Religious History Carnival in the Journal of American History

The Sept. 2007 issue of the Journal of American History, now online, features a review of Richard Bushman's Rough Stone Rolling (which John Fea has blogged about below), as well as an exchange between Bushman and the reviewer, the eminent scholar Jan Shipps. The journal also has a substantive review essay ("Putting Religion on the Map") by Laurie Maffly-Kipp on Mark Silk and Andrew Walsh's 8-vol. series on Religion by Region (which I've blogged about before, and contributed one essay to in the volume on the South). After finishing grading my current stack of approximately 138 million student papers, I look forward into digging into this issue!

Shipps concludes with the following, on the "new" Mormon history, as led by Bushman:

. . . as they move ahead, they will probably leave the provinciality that made so much old Mormon history inward looking. If the past half century has proved anything about this religious tradition, it has provided evidence that Mormonism no longer stands at the margins of the culture. As members of the fourth-largest church in the country, Mormons are now everywhere. Their history is no longer simply sectarian. It is a part of our nation's history, and while its adherents will surely continue arguing about its beginnings, the reality is that for all its being a believer's history—which it is—Joseph Smith: Rough Stone Rolling transcends its status as a work of new Mormon history. It is also a work of new American history that forces readers to recognize that religion is as much a part of our past as anything else.

Maffly-Kipp's conclusion on the Silk/Walsh volumes:

To juggle the variables of shifting places and mutable religious identities is an ambitious task, one that is bound to lead to spectacular insights and, if not noble failures, at least to the admission that in some places and at some times, the search for a regional religious personality may result in an identity crisis. As in the very best projects, though, the diligent and insightful work of the authors outruns the capacity of the paradigm to account for its findings.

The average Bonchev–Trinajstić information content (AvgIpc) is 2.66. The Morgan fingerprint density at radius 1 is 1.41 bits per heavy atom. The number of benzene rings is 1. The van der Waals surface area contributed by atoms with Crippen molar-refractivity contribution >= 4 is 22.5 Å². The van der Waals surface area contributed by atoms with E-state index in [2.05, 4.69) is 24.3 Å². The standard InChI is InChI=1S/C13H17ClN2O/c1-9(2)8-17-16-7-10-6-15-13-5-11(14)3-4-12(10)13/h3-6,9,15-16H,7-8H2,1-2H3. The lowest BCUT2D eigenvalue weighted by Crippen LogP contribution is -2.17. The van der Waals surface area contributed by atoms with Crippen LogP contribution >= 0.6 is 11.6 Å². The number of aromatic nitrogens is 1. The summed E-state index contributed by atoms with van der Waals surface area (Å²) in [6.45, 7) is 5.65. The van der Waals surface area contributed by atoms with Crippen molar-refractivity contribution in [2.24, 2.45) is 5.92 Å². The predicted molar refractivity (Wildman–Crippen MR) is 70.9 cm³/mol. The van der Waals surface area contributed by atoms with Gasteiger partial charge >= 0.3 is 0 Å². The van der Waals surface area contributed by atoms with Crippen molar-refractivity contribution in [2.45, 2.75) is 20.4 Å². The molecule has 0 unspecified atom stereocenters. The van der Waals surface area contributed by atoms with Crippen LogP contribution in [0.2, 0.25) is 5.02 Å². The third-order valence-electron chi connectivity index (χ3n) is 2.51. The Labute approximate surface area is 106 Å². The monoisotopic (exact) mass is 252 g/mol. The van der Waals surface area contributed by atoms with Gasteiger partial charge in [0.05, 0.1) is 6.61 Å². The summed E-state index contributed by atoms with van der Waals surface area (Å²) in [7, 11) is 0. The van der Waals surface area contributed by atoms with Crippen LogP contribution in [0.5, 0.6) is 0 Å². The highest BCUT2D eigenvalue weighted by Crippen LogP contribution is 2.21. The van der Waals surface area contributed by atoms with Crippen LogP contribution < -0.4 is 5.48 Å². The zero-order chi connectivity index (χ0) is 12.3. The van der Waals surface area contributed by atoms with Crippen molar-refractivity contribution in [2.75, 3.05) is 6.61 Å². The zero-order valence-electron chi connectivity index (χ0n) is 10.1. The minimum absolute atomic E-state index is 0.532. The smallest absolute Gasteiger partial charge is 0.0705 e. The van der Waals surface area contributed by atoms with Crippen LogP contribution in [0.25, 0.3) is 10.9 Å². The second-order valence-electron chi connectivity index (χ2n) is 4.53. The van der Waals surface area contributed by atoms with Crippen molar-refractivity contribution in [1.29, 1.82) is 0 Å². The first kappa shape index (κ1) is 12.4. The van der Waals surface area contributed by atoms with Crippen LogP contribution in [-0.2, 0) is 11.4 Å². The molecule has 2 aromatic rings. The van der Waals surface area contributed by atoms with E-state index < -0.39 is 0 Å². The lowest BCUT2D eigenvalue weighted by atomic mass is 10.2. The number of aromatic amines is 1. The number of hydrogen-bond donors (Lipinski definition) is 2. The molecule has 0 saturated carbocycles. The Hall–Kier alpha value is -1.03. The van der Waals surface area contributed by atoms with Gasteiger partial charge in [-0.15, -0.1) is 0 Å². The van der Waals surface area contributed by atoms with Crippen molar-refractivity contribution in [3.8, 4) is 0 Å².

Here's a fuller description, with links provided if you're a subscriber or are at a university library with access to the History Cooperative.

"Richard Lyman Bushman, the Story of Joseph Smith and Mormonism, and the New Morman History," by Jan Shipps

Jan Shipps, the leading non-Mormon scholar of Mormonism, critiques a major achievement of the New Mormon history, Richard Lyman Bushman's Joseph Smith: Rough Stone Rolling. As Mormonism tentatively entered the religious mainstream in the United States in the latter half of the twentieth century, a cohort of young church members earned doctorates outside the Mormon culture region and launched an intellectual movement that aimed to contextualize Mormon religious history. Their work--especially Bushman's--suggest the potential defects and strengths of history written by sophisticated scholars committed to a cause.

"What's New In Morman History: A Response to Jan Shipps," by Richard Lyman Bushman

In Richard Lyman Bushman's response to Jan Shipps, he situates his work within two intellectual currents: the new Mormon history and Mormon apologetics.

"Putting Religion on the Map," by Laurie F. Maffly-Kipp

A set of researchers, led by Mark Silk and Andrew Walsh, have adapted Wilbur Zelinsky's 1961 rubric of seven distinct U.S. "religious regions" for the Religion by Region Series. Reviewing the eight-volume series, Laurie F. Maffly-Kipp highlights both the procedural differences between Zelinsky's work and this newer project and the assumptions underlying the analytical creation of regions in a way valuable to scholars. The series will benefit all those with an eye to the geographical and religious diversity of the nation.

By the way, you need to be a member of the Organization of American Historians, so that (among other things) you can get the Journal of American History.


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